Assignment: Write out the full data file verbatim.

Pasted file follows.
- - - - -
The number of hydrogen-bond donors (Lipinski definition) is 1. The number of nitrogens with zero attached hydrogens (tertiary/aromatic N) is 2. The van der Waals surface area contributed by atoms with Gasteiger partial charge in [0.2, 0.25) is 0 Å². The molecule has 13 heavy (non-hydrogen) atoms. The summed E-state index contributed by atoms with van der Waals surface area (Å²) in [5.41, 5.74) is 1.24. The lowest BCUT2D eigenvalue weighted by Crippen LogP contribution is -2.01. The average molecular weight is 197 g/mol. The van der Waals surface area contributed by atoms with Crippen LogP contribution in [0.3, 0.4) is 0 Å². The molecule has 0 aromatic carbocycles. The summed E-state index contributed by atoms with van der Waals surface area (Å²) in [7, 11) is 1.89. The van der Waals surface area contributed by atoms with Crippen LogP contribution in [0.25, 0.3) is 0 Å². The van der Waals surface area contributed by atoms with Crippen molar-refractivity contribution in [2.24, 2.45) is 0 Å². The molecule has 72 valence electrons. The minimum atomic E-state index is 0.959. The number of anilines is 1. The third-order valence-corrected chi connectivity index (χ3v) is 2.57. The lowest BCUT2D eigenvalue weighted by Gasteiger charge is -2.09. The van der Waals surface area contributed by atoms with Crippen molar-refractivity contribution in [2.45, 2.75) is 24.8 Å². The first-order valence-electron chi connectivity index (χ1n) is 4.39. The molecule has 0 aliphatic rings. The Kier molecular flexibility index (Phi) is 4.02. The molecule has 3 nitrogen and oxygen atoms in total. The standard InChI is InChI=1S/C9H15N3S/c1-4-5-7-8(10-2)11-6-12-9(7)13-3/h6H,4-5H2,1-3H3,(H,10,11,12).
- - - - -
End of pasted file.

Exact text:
The number of hydrogen-bond donors (Lipinski definition) is 1. The number of nitrogens with zero attached hydrogens (tertiary/aromatic N) is 2. The van der Waals surface area contributed by atoms with Gasteiger partial charge in [0.2, 0.25) is 0 Å². The molecule has 13 heavy (non-hydrogen) atoms. The summed E-state index contributed by atoms with van der Waals surface area (Å²) in [5.41, 5.74) is 1.24. The lowest BCUT2D eigenvalue weighted by Crippen LogP contribution is -2.01. The average molecular weight is 197 g/mol. The van der Waals surface area contributed by atoms with Crippen LogP contribution in [0.3, 0.4) is 0 Å². The molecule has 0 aromatic carbocycles. The summed E-state index contributed by atoms with van der Waals surface area (Å²) in [7, 11) is 1.89. The van der Waals surface area contributed by atoms with Crippen LogP contribution in [0.25, 0.3) is 0 Å². The van der Waals surface area contributed by atoms with Crippen molar-refractivity contribution in [2.24, 2.45) is 0 Å². The molecule has 72 valence electrons. The minimum atomic E-state index is 0.959. The number of anilines is 1. The third-order valence-corrected chi connectivity index (χ3v) is 2.57. The lowest BCUT2D eigenvalue weighted by Gasteiger charge is -2.09. The van der Waals surface area contributed by atoms with Crippen molar-refractivity contribution in [2.45, 2.75) is 24.8 Å². The first-order valence-electron chi connectivity index (χ1n) is 4.39. The molecule has 0 aliphatic rings. The Kier molecular flexibility index (Phi) is 4.02. The molecule has 3 nitrogen and oxygen atoms in total. The standard InChI is InChI=1S/C9H15N3S/c1-4-5-7-8(10-2)11-6-12-9(7)13-3/h6H,4-5H2,1-3H3,(H,10,11,12).